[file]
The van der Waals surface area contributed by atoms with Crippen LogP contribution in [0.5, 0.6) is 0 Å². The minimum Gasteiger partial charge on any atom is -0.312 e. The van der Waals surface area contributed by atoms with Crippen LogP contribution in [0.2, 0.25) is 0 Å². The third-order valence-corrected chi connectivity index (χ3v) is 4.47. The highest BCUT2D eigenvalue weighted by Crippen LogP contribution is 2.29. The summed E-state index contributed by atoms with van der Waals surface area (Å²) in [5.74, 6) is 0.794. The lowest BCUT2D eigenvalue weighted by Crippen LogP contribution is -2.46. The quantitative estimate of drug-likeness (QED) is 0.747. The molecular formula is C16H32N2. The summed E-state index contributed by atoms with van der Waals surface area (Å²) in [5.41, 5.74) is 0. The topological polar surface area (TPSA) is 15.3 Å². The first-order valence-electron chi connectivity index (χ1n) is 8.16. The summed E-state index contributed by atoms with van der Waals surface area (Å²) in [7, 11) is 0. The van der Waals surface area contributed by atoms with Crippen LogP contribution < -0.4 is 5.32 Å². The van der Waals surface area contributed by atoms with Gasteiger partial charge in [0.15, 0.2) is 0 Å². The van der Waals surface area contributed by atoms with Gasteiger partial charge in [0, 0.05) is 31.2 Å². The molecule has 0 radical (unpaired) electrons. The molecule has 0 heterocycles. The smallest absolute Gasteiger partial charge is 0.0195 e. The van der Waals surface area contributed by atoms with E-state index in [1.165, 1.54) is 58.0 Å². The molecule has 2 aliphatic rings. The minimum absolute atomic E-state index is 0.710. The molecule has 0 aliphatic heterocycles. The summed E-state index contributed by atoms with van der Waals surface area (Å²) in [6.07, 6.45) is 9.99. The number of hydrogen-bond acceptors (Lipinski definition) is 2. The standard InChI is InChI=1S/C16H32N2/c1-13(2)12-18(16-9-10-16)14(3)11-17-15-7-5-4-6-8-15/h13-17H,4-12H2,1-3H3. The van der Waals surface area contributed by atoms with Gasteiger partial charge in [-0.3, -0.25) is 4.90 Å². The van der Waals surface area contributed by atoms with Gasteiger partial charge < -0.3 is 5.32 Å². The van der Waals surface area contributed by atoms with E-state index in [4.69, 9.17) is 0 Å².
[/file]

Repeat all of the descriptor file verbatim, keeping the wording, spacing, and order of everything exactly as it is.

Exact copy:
The van der Waals surface area contributed by atoms with Crippen LogP contribution in [0.5, 0.6) is 0 Å². The minimum Gasteiger partial charge on any atom is -0.312 e. The van der Waals surface area contributed by atoms with Crippen LogP contribution in [0.2, 0.25) is 0 Å². The third-order valence-corrected chi connectivity index (χ3v) is 4.47. The highest BCUT2D eigenvalue weighted by Crippen LogP contribution is 2.29. The summed E-state index contributed by atoms with van der Waals surface area (Å²) in [5.74, 6) is 0.794. The lowest BCUT2D eigenvalue weighted by Crippen LogP contribution is -2.46. The quantitative estimate of drug-likeness (QED) is 0.747. The molecular formula is C16H32N2. The summed E-state index contributed by atoms with van der Waals surface area (Å²) in [5.41, 5.74) is 0. The topological polar surface area (TPSA) is 15.3 Å². The first-order valence-electron chi connectivity index (χ1n) is 8.16. The summed E-state index contributed by atoms with van der Waals surface area (Å²) in [7, 11) is 0. The van der Waals surface area contributed by atoms with Crippen LogP contribution < -0.4 is 5.32 Å². The van der Waals surface area contributed by atoms with Gasteiger partial charge in [0.15, 0.2) is 0 Å². The van der Waals surface area contributed by atoms with Gasteiger partial charge in [0, 0.05) is 31.2 Å². The molecule has 0 radical (unpaired) electrons. The molecule has 0 heterocycles. The smallest absolute Gasteiger partial charge is 0.0195 e. The van der Waals surface area contributed by atoms with E-state index in [1.165, 1.54) is 58.0 Å². The molecule has 2 aliphatic rings. The minimum absolute atomic E-state index is 0.710. The molecule has 0 aliphatic heterocycles. The summed E-state index contributed by atoms with van der Waals surface area (Å²) in [6.07, 6.45) is 9.99. The number of hydrogen-bond acceptors (Lipinski definition) is 2. The standard InChI is InChI=1S/C16H32N2/c1-13(2)12-18(16-9-10-16)14(3)11-17-15-7-5-4-6-8-15/h13-17H,4-12H2,1-3H3. The van der Waals surface area contributed by atoms with Gasteiger partial charge in [-0.3, -0.25) is 4.90 Å². The van der Waals surface area contributed by atoms with Gasteiger partial charge < -0.3 is 5.32 Å². The van der Waals surface area contributed by atoms with E-state index in [4.69, 9.17) is 0 Å².